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09 July 2012

Types of ships

Ships are difficult to classify, mainly because there are so many criteria to base classification on. One classification is based on propulsion; with ships categorised as a sailing ship, a steamship, or a motorship. Sailing ships are propelled solely by means of sails. Steamships are propelled by steam engines. Motorships use internal combustion engines; they include ships propelled by a combination of sail and internal combustion.
Ships can also be classified by other criteria such as:
  • The number of hulls: monohull, catamaran, trimaran.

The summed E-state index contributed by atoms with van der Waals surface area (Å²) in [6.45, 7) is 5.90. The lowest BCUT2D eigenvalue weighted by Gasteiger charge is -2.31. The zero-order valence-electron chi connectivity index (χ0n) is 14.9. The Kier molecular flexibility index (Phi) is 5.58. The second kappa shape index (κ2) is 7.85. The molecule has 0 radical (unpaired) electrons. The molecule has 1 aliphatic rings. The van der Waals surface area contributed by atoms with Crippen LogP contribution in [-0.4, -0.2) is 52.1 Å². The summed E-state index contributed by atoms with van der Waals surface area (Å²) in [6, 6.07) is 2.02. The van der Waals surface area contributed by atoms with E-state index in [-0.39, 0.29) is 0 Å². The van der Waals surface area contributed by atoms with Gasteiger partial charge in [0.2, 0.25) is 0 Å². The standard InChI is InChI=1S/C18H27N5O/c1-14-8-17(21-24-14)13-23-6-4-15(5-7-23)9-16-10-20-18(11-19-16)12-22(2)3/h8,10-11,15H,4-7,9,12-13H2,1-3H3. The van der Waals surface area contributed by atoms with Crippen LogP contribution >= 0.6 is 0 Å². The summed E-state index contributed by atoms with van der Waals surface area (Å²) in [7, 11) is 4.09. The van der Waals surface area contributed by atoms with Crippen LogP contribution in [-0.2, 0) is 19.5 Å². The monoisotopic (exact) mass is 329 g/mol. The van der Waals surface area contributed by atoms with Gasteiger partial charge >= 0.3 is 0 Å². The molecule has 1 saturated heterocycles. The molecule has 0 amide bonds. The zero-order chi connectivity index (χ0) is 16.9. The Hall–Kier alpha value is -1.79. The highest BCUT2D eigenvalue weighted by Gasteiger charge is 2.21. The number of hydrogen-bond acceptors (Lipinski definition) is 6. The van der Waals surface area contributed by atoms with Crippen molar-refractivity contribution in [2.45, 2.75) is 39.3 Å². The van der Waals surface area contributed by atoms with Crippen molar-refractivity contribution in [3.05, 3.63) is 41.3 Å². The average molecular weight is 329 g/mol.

• The shape, size, and function, giving categories such as dinghy, keelboat, and icebreaker.
  • The hull material: steel, aluminum, wood, fiberglass, and plastic.
  • The type of propulsion system used, giving human-propelled (e.g., historical triremes), mechanical, and sails.
  • The epoch in which the vessel was used, triremes of Ancient Greece, ships of the line of battle in the 18th century.
  • The geographic origin of the vessel; many vessels are associated with a particular region, such as the pinnace of Northern Europe, the gondolas of Venice, and the junks of China.
  • The manufacturer, series, or class.
Another way to categorize ships and boats is based on their use, as described by Paulet and Presles.[44] This system includes military ships, commercial vessels, fishing boats, pleasure craft and competitive boats. In this section, ships are classified using the first four of those categories, and adding a section for lake and river boats, and one for vessels which fall outside these categories.

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